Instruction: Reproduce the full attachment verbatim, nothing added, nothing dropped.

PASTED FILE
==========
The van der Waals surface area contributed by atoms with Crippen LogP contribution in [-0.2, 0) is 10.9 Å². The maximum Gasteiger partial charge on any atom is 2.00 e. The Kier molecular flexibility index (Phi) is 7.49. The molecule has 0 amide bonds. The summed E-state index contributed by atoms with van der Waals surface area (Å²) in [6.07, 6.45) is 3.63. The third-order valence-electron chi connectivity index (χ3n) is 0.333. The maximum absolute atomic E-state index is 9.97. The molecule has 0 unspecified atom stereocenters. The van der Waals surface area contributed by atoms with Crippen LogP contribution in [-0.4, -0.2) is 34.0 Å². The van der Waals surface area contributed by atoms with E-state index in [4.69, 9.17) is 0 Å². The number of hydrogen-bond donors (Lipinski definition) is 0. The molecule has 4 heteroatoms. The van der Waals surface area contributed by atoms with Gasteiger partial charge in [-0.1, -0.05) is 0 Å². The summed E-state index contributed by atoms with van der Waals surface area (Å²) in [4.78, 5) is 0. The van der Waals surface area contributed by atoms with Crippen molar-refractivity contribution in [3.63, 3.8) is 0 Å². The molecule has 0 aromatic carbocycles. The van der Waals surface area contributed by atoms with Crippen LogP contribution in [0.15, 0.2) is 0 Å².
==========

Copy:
The van der Waals surface area contributed by atoms with Crippen LogP contribution in [-0.2, 0) is 10.9 Å². The maximum Gasteiger partial charge on any atom is 2.00 e. The Kier molecular flexibility index (Phi) is 7.49. The molecule has 0 amide bonds. The summed E-state index contributed by atoms with van der Waals surface area (Å²) in [6.07, 6.45) is 3.63. The third-order valence-electron chi connectivity index (χ3n) is 0.333. The maximum absolute atomic E-state index is 9.97. The molecule has 0 unspecified atom stereocenters. The van der Waals surface area contributed by atoms with Crippen LogP contribution in [-0.4, -0.2) is 34.0 Å². The van der Waals surface area contributed by atoms with E-state index in [4.69, 9.17) is 0 Å². The number of hydrogen-bond donors (Lipinski definition) is 0. The molecule has 4 heteroatoms. The van der Waals surface area contributed by atoms with Gasteiger partial charge in [-0.1, -0.05) is 0 Å². The summed E-state index contributed by atoms with van der Waals surface area (Å²) in [4.78, 5) is 0. The van der Waals surface area contributed by atoms with Crippen molar-refractivity contribution in [3.63, 3.8) is 0 Å². The molecule has 0 aromatic carbocycles. The van der Waals surface area contributed by atoms with Crippen LogP contribution in [0.15, 0.2) is 0 Å².